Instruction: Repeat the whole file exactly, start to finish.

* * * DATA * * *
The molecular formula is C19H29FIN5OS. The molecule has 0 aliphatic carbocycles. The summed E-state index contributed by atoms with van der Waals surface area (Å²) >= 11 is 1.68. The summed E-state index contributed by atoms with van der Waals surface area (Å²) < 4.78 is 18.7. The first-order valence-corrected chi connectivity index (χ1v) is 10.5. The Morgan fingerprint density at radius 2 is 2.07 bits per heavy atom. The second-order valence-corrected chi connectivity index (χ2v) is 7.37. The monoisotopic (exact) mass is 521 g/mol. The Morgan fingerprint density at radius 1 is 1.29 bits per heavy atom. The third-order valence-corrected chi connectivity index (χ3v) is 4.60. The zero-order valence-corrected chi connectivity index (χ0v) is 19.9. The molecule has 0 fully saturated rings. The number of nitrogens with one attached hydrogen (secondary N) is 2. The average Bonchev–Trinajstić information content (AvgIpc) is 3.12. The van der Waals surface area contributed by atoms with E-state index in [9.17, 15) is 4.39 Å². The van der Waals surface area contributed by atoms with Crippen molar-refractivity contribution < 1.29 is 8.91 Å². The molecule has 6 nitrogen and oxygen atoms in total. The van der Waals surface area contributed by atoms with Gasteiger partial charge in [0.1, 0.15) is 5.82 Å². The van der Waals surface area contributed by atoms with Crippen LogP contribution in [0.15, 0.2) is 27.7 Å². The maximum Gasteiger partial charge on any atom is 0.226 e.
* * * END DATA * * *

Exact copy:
The molecular formula is C19H29FIN5OS. The molecule has 0 aliphatic carbocycles. The summed E-state index contributed by atoms with van der Waals surface area (Å²) >= 11 is 1.68. The summed E-state index contributed by atoms with van der Waals surface area (Å²) < 4.78 is 18.7. The first-order valence-corrected chi connectivity index (χ1v) is 10.5. The Morgan fingerprint density at radius 2 is 2.07 bits per heavy atom. The second-order valence-corrected chi connectivity index (χ2v) is 7.37. The monoisotopic (exact) mass is 521 g/mol. The Morgan fingerprint density at radius 1 is 1.29 bits per heavy atom. The third-order valence-corrected chi connectivity index (χ3v) is 4.60. The zero-order valence-corrected chi connectivity index (χ0v) is 19.9. The molecule has 0 fully saturated rings. The number of nitrogens with one attached hydrogen (secondary N) is 2. The average Bonchev–Trinajstić information content (AvgIpc) is 3.12. The van der Waals surface area contributed by atoms with E-state index in [9.17, 15) is 4.39 Å². The van der Waals surface area contributed by atoms with Crippen molar-refractivity contribution < 1.29 is 8.91 Å². The molecule has 6 nitrogen and oxygen atoms in total. The van der Waals surface area contributed by atoms with Gasteiger partial charge in [0.1, 0.15) is 5.82 Å². The van der Waals surface area contributed by atoms with Crippen LogP contribution in [0.15, 0.2) is 27.7 Å². The maximum Gasteiger partial charge on any atom is 0.226 e.